This really is a shocking reality but looking at the basic information of any given Facebook profile provides you with personal information such as, sexual orientation, age, relationship status, political and religious views. This gives employers the opportunity to gather addition information beyond the resume and make wrongful assumptions. For instance, an employer may have a strong Republican background and might discriminate against someone who has chosen to declare himself as a Democrat on their Facebook profile. Furthermore, an employer may assume that if a female candidate’s relationship status is engaged on her profile that they do not plan on working for a long period of time because of her marriage and possible future pregnancy. However, all of this information is illegal to ask in a normal, face to face interview for this is personal information that can not be used against anyone in their place of employment or used against them during a interview process. Is this what some employers are looking for beyond the resume and cover letter? Furthermore, employers can even judge you on old photos, a wall post, a group you are part of, your interests or even who you are friends with on Facebook. It seems to be unfair as a Facebook profile does not express your work ethic or your job performance. However, it seems that many employers are resulting to Facebook to help make decisions on prospective candidates. A survey was done among 5, 000 employers throughout the United States by the University of Dayton. “Forty percent of employers say they would consider the Facebook profile of a potential employee as part of their hiring decision, and several reported rescinding offers after checking out Facebook.”(Wiley) Unfortunately Facebook searching to screen candidates is increasingly becoming more of a reality and interviewees need to be aware. Some career services suggest increasing privacy settings. Will Facebook users that are job searching need to alter their profiles to land a job? Employers need to remember that Facebook profiles are not resumes and are not designed to be a part of the interview process.

“Students have become afraid to post information in their profiles because they
don’t know how a prospective employer would interpret the information. Students have also become afraid to share their personal lives with their fellow college students due to the fact that it is easier for corporations to access user’s information if their profiles are left unprotected. Such instances are unfortunate as they reflect Facebook’s trend from a social networking website towards a bland collection of impersonal resumes.” (Engler and Tanoury, p11)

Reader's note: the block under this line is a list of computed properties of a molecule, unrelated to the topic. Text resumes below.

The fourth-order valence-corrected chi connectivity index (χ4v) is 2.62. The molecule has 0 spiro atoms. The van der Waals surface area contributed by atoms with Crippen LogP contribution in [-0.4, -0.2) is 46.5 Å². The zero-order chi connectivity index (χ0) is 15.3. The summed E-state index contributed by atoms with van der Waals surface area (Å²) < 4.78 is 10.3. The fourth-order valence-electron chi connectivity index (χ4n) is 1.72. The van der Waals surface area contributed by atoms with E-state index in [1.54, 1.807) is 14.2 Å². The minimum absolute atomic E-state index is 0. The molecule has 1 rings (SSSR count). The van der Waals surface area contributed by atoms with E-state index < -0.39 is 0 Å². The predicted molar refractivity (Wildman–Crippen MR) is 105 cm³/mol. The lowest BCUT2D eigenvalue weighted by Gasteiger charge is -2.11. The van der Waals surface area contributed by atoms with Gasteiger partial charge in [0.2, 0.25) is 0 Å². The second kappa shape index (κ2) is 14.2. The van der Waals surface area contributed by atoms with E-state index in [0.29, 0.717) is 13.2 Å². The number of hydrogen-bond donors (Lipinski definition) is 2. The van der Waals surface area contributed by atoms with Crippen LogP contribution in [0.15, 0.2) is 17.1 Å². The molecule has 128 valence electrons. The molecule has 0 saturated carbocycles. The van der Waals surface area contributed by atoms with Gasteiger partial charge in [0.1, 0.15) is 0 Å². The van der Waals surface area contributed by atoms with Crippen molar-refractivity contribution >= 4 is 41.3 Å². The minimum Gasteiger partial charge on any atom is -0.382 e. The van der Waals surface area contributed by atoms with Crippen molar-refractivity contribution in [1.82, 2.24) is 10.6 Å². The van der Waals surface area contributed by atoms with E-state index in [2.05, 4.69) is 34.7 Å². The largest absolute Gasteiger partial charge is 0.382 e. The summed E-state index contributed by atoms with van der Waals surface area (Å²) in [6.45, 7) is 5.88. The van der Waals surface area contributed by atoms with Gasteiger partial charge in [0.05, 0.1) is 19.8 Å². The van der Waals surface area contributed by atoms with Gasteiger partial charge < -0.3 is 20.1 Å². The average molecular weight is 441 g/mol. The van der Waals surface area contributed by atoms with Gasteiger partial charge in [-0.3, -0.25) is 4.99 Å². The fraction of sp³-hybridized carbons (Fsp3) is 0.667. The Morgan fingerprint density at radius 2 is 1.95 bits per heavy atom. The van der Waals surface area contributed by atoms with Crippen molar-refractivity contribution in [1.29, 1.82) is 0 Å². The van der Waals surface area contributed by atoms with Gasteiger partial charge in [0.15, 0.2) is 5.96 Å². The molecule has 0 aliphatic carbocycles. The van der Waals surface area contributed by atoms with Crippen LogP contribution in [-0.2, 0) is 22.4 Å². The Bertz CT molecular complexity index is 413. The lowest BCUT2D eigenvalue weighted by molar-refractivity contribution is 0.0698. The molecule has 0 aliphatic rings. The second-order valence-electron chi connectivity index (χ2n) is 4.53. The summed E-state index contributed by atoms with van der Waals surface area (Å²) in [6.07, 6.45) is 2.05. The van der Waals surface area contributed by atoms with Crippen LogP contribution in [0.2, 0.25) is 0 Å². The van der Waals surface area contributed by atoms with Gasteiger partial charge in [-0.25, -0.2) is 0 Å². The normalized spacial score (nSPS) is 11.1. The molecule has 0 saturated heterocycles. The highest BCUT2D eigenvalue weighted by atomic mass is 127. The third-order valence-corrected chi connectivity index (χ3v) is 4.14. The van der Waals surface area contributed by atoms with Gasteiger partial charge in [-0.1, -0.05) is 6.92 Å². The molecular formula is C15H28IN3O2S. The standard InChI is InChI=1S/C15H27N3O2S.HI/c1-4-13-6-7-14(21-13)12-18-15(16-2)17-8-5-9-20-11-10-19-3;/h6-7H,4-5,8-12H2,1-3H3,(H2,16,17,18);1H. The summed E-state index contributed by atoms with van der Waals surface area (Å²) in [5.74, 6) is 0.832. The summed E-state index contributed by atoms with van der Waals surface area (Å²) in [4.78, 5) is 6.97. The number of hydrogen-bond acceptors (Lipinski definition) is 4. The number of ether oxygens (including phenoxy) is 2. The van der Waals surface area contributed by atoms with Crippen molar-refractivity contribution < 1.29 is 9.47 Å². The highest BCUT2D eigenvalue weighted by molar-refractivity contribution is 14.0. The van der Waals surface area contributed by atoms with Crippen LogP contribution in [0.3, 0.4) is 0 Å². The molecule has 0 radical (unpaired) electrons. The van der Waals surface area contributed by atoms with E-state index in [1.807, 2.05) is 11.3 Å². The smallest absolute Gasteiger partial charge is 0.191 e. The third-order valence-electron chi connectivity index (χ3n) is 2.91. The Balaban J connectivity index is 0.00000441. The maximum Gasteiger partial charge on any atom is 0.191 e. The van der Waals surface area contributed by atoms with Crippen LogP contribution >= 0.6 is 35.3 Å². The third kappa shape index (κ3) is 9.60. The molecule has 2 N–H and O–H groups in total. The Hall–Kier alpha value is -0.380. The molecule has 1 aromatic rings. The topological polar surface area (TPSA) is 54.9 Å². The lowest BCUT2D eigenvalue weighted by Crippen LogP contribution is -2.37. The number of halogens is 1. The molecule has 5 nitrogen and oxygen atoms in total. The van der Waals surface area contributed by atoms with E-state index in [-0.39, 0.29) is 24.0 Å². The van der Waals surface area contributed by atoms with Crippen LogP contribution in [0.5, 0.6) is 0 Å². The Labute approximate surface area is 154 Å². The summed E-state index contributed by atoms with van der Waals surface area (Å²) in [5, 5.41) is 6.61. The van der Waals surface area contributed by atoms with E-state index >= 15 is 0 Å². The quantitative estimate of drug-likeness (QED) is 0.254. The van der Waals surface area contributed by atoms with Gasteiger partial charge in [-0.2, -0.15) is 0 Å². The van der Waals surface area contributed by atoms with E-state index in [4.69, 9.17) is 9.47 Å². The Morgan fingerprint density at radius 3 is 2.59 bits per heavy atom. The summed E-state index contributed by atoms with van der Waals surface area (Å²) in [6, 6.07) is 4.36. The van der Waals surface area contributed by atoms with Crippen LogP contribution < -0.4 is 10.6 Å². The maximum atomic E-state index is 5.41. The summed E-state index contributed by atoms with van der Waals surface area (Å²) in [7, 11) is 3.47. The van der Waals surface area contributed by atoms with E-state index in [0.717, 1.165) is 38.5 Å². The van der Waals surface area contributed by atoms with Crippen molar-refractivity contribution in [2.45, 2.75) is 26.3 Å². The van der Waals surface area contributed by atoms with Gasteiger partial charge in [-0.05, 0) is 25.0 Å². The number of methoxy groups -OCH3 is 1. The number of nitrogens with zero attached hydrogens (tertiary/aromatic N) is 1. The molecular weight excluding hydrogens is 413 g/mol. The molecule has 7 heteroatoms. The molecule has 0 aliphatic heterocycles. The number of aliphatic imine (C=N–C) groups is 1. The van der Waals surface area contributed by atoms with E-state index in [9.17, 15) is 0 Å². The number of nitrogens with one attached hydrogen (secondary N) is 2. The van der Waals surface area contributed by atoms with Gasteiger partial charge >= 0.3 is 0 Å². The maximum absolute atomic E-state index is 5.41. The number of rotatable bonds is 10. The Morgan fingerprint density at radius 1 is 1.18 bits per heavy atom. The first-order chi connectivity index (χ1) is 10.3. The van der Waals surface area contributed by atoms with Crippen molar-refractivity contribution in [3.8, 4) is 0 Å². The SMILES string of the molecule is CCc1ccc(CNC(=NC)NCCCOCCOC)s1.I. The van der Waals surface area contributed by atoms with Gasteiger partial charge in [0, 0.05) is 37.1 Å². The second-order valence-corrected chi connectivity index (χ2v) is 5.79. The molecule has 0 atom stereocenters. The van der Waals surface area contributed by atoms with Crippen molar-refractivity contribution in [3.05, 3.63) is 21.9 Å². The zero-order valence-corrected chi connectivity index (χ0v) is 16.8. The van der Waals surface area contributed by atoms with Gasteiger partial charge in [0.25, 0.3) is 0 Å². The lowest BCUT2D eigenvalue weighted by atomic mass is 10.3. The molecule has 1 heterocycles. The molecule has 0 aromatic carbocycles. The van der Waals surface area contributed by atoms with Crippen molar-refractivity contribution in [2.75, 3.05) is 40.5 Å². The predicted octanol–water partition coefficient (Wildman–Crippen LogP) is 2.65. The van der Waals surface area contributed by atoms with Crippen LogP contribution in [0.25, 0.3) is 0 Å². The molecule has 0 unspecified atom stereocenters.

Even Facebook has something to say about this in their Statement of Rights and Responsibilities, which can be found on the website under the Terms link. All of the key statements are in bold font below.
“Protecting Other People's RightsWe respect other people's rights, and expect you to do the same.
You will not post content or take any action on Facebook that infringes or violates someone else's rights or otherwise violates the law.
We can remove any content or information you post on Facebook if we believe that it violates this Statement.
We will provide you with tools to help you protect your intellectual property rights. To learn more, visit our How to Report Claims of Intellectual Property Infringement page.
If we remove your content for infringing someone else's copyright, and you believe we removed it by mistake, we will provide you with an opportunity to appeal.
If you repeatedly infringe other people's intellectual property rights, we will disable your account when appropriate.
You will not use our copyrights or trademarks (including Facebook, the Facebook and F Logos, FB, Face, Poke, Wall and 32665), or any confusingly similar marks, without our written permission.
If you collect information from users, you will: obtain their consent, make it clear you (and not Facebook) are the one collecting their information, and post a privacy policy explaining what information you collect and how you will use it.
You will not post anyone's identification documents or sensitive financial information on Facebook.
You will not tag users or send email invitations to non-users without their consent.”
Firstly, if Facebook respects the rights of it’s users then so should all employers. This includes following all anti-discrimination laws based from the Title VII of the Civil Rights Act of 1964 and Age Discrimination in Employment Act of 1967 (ADEA). Employers are required by law to respect potential employees by not asking them personal questions about their sex orientation, race, religion, age, etc… Additionally, they can not choose or not choose applicants based on the above information. Secondly, number 7 indicates that one needs to gain consent in order to collect information from any user’s profile. Accordingly, employers should then be asking their applicants for permission to gain information from their Facebook profile. Clearly many employers have violated the Terms set by Facebook. Not only are the Facebook Terms being violated but it also seems that the anti-discrimination laws are being breached.